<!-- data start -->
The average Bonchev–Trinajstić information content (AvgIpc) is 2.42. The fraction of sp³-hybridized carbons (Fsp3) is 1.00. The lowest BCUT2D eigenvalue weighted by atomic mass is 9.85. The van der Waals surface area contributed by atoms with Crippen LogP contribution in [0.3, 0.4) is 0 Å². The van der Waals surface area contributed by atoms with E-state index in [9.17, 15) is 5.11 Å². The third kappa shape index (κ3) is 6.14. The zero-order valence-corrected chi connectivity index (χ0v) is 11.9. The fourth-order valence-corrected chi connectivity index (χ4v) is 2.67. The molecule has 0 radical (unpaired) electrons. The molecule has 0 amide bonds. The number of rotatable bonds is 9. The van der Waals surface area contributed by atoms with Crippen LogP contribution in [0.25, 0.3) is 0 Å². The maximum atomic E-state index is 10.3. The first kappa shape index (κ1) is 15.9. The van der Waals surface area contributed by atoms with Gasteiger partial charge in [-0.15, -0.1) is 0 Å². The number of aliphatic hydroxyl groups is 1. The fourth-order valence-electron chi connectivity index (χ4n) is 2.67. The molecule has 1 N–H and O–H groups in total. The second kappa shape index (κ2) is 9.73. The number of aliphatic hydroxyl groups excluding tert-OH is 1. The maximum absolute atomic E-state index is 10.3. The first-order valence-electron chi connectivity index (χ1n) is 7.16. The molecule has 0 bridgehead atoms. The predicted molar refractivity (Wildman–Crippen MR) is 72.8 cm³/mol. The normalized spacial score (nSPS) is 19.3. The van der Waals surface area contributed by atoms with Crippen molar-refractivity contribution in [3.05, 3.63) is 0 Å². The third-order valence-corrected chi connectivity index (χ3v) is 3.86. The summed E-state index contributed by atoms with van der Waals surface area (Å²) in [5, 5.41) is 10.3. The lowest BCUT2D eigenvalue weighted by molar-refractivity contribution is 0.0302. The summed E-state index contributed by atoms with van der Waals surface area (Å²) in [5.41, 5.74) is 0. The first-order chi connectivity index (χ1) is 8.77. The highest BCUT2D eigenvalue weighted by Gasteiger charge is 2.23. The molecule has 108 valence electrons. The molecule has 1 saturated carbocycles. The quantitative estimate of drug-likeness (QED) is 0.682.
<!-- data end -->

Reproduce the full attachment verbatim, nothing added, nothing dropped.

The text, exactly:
The average Bonchev–Trinajstić information content (AvgIpc) is 2.42. The fraction of sp³-hybridized carbons (Fsp3) is 1.00. The lowest BCUT2D eigenvalue weighted by atomic mass is 9.85. The van der Waals surface area contributed by atoms with Crippen LogP contribution in [0.3, 0.4) is 0 Å². The van der Waals surface area contributed by atoms with E-state index in [9.17, 15) is 5.11 Å². The third kappa shape index (κ3) is 6.14. The zero-order valence-corrected chi connectivity index (χ0v) is 11.9. The fourth-order valence-corrected chi connectivity index (χ4v) is 2.67. The molecule has 0 radical (unpaired) electrons. The molecule has 0 amide bonds. The number of rotatable bonds is 9. The van der Waals surface area contributed by atoms with Crippen LogP contribution in [0.25, 0.3) is 0 Å². The maximum atomic E-state index is 10.3. The first kappa shape index (κ1) is 15.9. The van der Waals surface area contributed by atoms with Gasteiger partial charge in [-0.15, -0.1) is 0 Å². The number of aliphatic hydroxyl groups is 1. The fourth-order valence-electron chi connectivity index (χ4n) is 2.67. The molecule has 1 N–H and O–H groups in total. The second kappa shape index (κ2) is 9.73. The number of aliphatic hydroxyl groups excluding tert-OH is 1. The maximum absolute atomic E-state index is 10.3. The first-order valence-electron chi connectivity index (χ1n) is 7.16. The molecule has 0 bridgehead atoms. The predicted molar refractivity (Wildman–Crippen MR) is 72.8 cm³/mol. The normalized spacial score (nSPS) is 19.3. The van der Waals surface area contributed by atoms with Crippen molar-refractivity contribution in [3.05, 3.63) is 0 Å². The third-order valence-corrected chi connectivity index (χ3v) is 3.86. The summed E-state index contributed by atoms with van der Waals surface area (Å²) in [5, 5.41) is 10.3. The lowest BCUT2D eigenvalue weighted by molar-refractivity contribution is 0.0302. The summed E-state index contributed by atoms with van der Waals surface area (Å²) in [5.41, 5.74) is 0. The first-order chi connectivity index (χ1) is 8.77. The highest BCUT2D eigenvalue weighted by Gasteiger charge is 2.23. The molecule has 108 valence electrons. The molecule has 1 saturated carbocycles. The quantitative estimate of drug-likeness (QED) is 0.682.